Wednesday, March 4, 2015

Goddess Magu, the Hemp Maiden

UPDATE 10/15: Magu is included in the new book Tokin' Women: A 4000-Year Herstory.



Deep researcher Steven Hager posted an interesting Wikipedia page this morning regarding Magu (Chinese: 麻姑), a Taoist xian ("inspired sage," "ecstatic") whose name means Hemp Maiden or Goddess.

Magu’s name combines the Chinese character MA – which derives from a Zhou Dynasty ideograph showing plants drying in a shed – with GU, a kinship term for a woman also used in religious titles like Priestess. It’s been proposed that the name is related to the Old Persian word “magus” (magician, magi).

Ma Gu is often depicted flying on a crane, riding a deer or holding peaches or wine (symbols of longevity). She is associated with the elixir of life and is the protector of females. Before becoming immortal she freed slaves who were working for her evil father. She is often pictured on birthday cards in China, where cannabis has been continuously cultivated since Neolithic times and the saying, "When you see a deer you know Ma Gu is near," is common. Magu Wine is made in Jianchang and Linchuan. Her harvest festival, when cannabis is traditionally gathered, celebrates the time “when the world was green.”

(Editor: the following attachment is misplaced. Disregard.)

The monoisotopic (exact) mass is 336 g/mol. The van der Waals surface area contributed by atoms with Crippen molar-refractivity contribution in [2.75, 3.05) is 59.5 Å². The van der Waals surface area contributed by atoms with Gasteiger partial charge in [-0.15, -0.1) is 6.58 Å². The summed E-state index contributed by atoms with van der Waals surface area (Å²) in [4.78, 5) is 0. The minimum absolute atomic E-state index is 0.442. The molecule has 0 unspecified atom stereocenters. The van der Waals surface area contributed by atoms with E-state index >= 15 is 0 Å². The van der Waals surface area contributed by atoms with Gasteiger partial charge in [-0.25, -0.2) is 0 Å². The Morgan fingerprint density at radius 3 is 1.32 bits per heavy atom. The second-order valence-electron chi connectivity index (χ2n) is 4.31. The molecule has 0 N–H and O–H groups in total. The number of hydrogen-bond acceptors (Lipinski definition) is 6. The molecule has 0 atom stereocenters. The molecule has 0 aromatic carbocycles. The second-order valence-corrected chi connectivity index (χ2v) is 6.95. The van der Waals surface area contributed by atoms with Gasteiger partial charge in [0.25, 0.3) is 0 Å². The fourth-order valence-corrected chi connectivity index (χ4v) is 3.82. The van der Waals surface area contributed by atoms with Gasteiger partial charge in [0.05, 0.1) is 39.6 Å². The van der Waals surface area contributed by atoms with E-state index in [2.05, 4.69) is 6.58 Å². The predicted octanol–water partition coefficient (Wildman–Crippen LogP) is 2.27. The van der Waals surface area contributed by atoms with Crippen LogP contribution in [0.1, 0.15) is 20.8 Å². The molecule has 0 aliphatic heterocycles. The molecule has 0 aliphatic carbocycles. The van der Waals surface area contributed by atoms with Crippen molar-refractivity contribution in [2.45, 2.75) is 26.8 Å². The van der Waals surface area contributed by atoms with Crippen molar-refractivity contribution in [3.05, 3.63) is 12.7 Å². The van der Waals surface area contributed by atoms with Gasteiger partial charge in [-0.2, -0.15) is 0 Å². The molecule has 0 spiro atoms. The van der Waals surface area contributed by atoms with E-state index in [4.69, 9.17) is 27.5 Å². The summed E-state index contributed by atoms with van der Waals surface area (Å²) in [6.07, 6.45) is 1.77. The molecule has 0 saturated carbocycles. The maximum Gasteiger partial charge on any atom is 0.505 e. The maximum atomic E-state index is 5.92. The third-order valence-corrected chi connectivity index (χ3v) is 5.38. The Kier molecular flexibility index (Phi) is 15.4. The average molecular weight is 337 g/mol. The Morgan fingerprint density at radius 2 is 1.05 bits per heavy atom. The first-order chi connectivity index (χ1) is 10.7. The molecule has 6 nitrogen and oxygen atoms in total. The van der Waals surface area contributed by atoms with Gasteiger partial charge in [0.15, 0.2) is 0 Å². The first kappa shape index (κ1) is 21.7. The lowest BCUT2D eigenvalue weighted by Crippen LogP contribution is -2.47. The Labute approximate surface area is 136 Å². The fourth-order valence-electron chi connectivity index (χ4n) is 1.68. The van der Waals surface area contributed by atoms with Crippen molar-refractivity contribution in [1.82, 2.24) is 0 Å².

Magu is called Mago in Korea and Mako in Japan, where a saying “Magu scratches the itch” harkens to her long, crane-like fingernails. Several early folktales from Sichuan province associate Magu with caves, and one describes a shaman who invoked her. She is said to have ascended to immortality at Magu Shan ("Magu Mountain") in Nancheng. A second Magu Mountain is located in Jianchang county.

Magu was also goddess of Shandong's sacred Mount Tai, where cannabis "was supposed to be gathered on the seventh day of the seventh month," wrote Joseph Needham in Science and Civilization in China (1959). Needham wrote, “there is much reason for thinking that the ancient Taoists experimented systematically with hallucinogenic smokes…at all events the incense-burner remained the centre of changes and transformations….” The (ca. 570 CE) Daoist encyclopedia records that cannabis was added into ritual censers. 

A modern Taoist sect called the Way of Infinite Harmony worships Magu and advocates for the religious use of cannabis (but its Wiki page was just deleted).

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